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The wonder of glass: in conversation with Christian Mussati

The wonder of glass: in conversation with Christian Mussati


As glass lighting and installation company WonderGlass expands into Australia, ADR meets with co-founder Christian Mussati who discusses how a family passion for glass led to the creation of a unique business.

It was during a family Christmas in the Dolomites, Italy that the grain of a business idea was formed between father and son Maurizio and Christian Mussati. Both wanted to start a business together and both had a real passion for the beauty and craftsmanship of glass making.

“The year after that conversation my father said, ‘Okay, you remember the chat that we had last year? I think we should do it. We should go ahead’,” recalls Mussati.

And so WonderGlass was founded in 2013 to fuse traditional glass craftsmanship with contemporary design.

“A lot of artists are in love with glass because you can play with it so much,” says Mussati. “It’s a unique material because it’s very natural as an element. Plus, you have this feeling that you can connect with nature when you see glass and there is this component of light going through glass that creates beautiful refractions.

“We were in love with these aspects coupled with the fact there is the artisan/craftsmanship side that sometimes is not really well known. There is this misconception that all of this beauty [of glass] is confined to amazing Palazzos and super opulent chandeliers and we wanted to translate that into something very genuine and original.”

WonderGlass Hollow

WonderGlass Hollow by Dan Yeffet. Image by Antonio Managò

Both Maurizio and Christian arrived in design from a finance background. Maurizio was the director of Italian lighting manufacturer Flos and managing director of lighting at Dutch company Moooi. In 2008, Maurizio joined British design company Established & Sons as COO and acted as CEO until 2016.

Christian, meanwhile, spent a decade in finance at Morgan Stanley.

Despite being formed just six years, WonderGlass has already launched an impressive debut collection of lights designed by industry heavyweights Nendo, Jaime Hayon, Nao Tamura and Zaha Hadid.

WonderGlass Flow [T]

WonderGlass Flow [T] by Nao Tamura. Image Studio Pointer

The company also produces glass collections under its own name and runs WonderLab, a research department focusing on innovation, bespoke solutions and the blending of glass with other materials.

“WonderLab is how we identify the capabilities of glass and we rely on a team of people that have been in design for a long time,” explains Mussati.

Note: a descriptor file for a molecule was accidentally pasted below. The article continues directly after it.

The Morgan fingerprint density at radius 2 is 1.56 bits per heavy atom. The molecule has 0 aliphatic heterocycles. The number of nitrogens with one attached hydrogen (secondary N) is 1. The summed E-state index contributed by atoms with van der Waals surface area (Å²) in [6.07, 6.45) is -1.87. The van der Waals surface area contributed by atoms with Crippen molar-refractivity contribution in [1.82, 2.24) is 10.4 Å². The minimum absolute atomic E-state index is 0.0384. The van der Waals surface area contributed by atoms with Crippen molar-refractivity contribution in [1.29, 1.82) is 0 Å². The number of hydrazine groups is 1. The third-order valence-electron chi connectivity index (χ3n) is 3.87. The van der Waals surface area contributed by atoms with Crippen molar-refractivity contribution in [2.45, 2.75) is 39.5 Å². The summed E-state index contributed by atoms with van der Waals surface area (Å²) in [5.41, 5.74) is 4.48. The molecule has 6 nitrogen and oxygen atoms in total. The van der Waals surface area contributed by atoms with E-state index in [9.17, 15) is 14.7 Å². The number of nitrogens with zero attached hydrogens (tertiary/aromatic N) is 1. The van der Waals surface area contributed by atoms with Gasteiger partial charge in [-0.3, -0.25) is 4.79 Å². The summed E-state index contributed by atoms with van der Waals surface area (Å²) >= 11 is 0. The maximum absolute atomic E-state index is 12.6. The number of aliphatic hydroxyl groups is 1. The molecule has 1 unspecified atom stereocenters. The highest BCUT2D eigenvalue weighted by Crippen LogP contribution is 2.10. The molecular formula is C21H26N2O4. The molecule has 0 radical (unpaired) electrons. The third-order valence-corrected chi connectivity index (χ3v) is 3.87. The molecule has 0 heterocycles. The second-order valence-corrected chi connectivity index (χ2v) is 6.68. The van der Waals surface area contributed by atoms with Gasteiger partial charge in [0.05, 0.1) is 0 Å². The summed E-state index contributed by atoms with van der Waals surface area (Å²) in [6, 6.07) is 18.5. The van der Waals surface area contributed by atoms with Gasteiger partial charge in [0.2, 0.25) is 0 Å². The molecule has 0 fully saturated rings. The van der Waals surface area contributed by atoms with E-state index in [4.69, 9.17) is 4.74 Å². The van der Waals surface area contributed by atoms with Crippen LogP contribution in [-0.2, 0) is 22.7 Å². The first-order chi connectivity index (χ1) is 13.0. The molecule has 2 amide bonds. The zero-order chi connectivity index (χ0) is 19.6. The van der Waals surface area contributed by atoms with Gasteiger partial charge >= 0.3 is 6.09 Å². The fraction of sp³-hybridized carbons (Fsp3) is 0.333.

“It’s where we like to always be receptive to new technology and we like to listen and to understand if there is anything that is new in the market. Horah by Raw Edges is a great example: Horah is a light fitting, but at the same time it’s an installation that is dynamic.”

Horah by Raw Edges for WonderGlass

Horah by Raw Edges for WonderGlass

For the Australian market, WonderGlass has created a bespoke series of glass installations for Living Edge: Alcova by Ronan and Erwan Bouroullec, Flow[T] by Nao Tamura, Hollow by Dan Yeffet, Nasse by Marco Zito and BTM and Sleeve by John Pawson comprise the collection.

Despite building an impressive portfolio in such a short time span, Mussati is keen to keep the company small and take its time producing products that are designed to last.

“There are many companies that are forced to present X amount of product every year… Our approach is a bit different in the sense that we can’t afford to be involved in that kind of distribution because we are a relatively small company, but then we don’t even want to be involved because we want to take our time.”

For example, Luma by Zara Hadid took two and a half years to bring to life through prototyping and refining.

WonderGlass Hexagons

WonderGlass Hexagons. Image by Leonardo Duggento

“Artists recognize this element of genuine passion for design and the concept behind. We have our list of people that we would want to talk to and it’s not necessarily because they’re a famous name or not famous, it might just be that it’s the right time or the right project,” says Mussati.

WonderGlass Alcova

WonderGlass Alcova by Ronan & Erwan Bouroullec. Image by Claire Lavabre




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